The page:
They’re finally giving astronauts something to make a cheeseburger with—other than flaccid tortillas. Nothing wrong with tortillas, I like them, but cheeseburgers they do not make. Actually, from the NASA handout photos, they look more like the brown rubber gag items we used to buy from the local joke shop. The rocket scientists are working on a grown up easy-bake oven for use in space.
Thank the stars someone has the humanity to figure out a way to turn yeast, water, flour and salt into bake-able dough that won’t gum up the International Space Station. The men and women of the space cadet corps will finally enjoy something approaching tasty and homemade—seasoned with a wink and a nudge.
This got me thinking. What a surprise, huh? When I meet people at parties or talk to students they invariably ask me what’s the strangest thing I’ve ever eaten.
Okay. I am not into scrambled brains à la Zombie. Plain and simple I fail the test for my francophone bloodline. Let little lambs keep their grey matter. I have standards—though somewhat elastic.
Over my years as a foreign correspondent I’ve put my taste buds on the line numerous times.
There was the time when the Aussie government tourism rep introduced several of us to witchetty grubs. A grizzled old Aboriginal Elder named Pete cooked them on a piece of wood over an open fire deep in the Outback (at least five miles from the port city of Perth).
First we were offered the chance to hold them in our hands, but I was raised never to play or make friends with my food. Besides I needed both my hands to hold on to my tin of Victoria Bitter.
The grubs were innocuous, white wriggling things that weren’t terribly energetic in their efforts to get away. If we’d been in reversed positions, I’d have been setting the record for the Outback four-minute-mile.
I guess I was on the inside and knew what was coming—they didn’t.
They hopped around a bit—like you do when you step out onto a hot beach—as the fire warmed their log. Then they settled down to brown in the heat. Pete watched us with curious eyes—wondering which of the reporters would throw up first. When he finally ate, it was from a can of the Australian equivalent to Chef Boyardee Ravioli. “Don’t’ care much for the old bush tucker,” was his only comment.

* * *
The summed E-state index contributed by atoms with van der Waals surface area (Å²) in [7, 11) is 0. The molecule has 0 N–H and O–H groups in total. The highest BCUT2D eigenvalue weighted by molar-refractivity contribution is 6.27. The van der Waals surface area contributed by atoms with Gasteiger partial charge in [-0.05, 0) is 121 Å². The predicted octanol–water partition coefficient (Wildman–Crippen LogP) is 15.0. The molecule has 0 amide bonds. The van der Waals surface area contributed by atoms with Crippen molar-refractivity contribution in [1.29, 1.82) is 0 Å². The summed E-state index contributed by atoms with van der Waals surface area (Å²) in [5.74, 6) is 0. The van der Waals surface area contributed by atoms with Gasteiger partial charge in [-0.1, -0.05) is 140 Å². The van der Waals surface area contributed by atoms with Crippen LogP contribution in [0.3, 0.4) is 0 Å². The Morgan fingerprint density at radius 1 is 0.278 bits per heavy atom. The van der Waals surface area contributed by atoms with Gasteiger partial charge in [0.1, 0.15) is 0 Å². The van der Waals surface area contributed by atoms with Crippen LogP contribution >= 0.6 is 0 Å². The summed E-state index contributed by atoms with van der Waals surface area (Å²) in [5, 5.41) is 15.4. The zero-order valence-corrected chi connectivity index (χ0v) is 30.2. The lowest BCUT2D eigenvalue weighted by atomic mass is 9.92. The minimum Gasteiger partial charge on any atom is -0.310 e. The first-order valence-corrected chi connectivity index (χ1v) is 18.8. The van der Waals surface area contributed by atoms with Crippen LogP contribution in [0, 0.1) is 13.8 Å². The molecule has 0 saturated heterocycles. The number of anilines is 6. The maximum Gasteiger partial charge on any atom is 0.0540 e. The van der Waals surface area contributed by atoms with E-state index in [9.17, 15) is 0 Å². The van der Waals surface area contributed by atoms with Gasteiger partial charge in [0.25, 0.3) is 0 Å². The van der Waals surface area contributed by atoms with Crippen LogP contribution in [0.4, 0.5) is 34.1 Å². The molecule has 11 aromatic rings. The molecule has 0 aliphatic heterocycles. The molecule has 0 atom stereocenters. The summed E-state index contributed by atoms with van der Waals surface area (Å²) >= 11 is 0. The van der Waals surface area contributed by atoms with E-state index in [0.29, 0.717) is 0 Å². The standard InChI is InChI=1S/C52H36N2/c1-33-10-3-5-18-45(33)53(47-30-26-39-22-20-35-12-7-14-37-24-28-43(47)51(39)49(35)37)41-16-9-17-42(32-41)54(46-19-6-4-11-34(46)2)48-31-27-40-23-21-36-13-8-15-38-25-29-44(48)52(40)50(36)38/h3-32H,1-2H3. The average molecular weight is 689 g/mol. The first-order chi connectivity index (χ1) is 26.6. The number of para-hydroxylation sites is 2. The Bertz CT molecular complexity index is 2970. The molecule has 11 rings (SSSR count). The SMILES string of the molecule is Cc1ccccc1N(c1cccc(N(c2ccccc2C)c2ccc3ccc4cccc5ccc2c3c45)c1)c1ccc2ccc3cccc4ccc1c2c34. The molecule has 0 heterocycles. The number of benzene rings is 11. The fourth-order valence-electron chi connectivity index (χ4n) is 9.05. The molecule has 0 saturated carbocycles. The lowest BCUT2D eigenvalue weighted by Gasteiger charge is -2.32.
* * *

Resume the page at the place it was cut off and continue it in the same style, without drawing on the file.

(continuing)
Drama over, they were kind of nutty and would have gone well with gin, but the Australians hadn’t discovered that wonderful drop yet, and may still not have.
I did eat an ant-egg omelet once when I was working on the Mekong near Cambodia. It was served mostly on a dare after a group of us consumed the entire local supply of Tiger Beer. (Notice a theme here?) The omelet was actually made with hen’s eggs and the ant-eggs were a bland condiment.
I guess my favourite “OMG!!! You ate that?” meal was in Nairobi. We were treated to braised crocodile tail. The tail was cooked in its entirety skewered on a spit. Our waiter brought it to the table where he carved chunks onto our pates with a huge cutlass. I don’t think my neighbour was prepared to have her ear pierced that night.
You couldn’t say it was delicious. It had a funky taste, like the bottom of a riverbed. I suppose it wasn’t surprising, as croc’s are notorious for stashing their prey underwater until the good taste of decomposition sets in. No amount of Tusker Beer or Glenmorangie single malt could clean that one off the tongue and right then I decided never to bite another croc as long as I lived.
However, God bless NASA. The space cadets will be able to have their bread and eat it too. Now if they could only figure out a way to brew beer in space, then Mars would be a real possibility.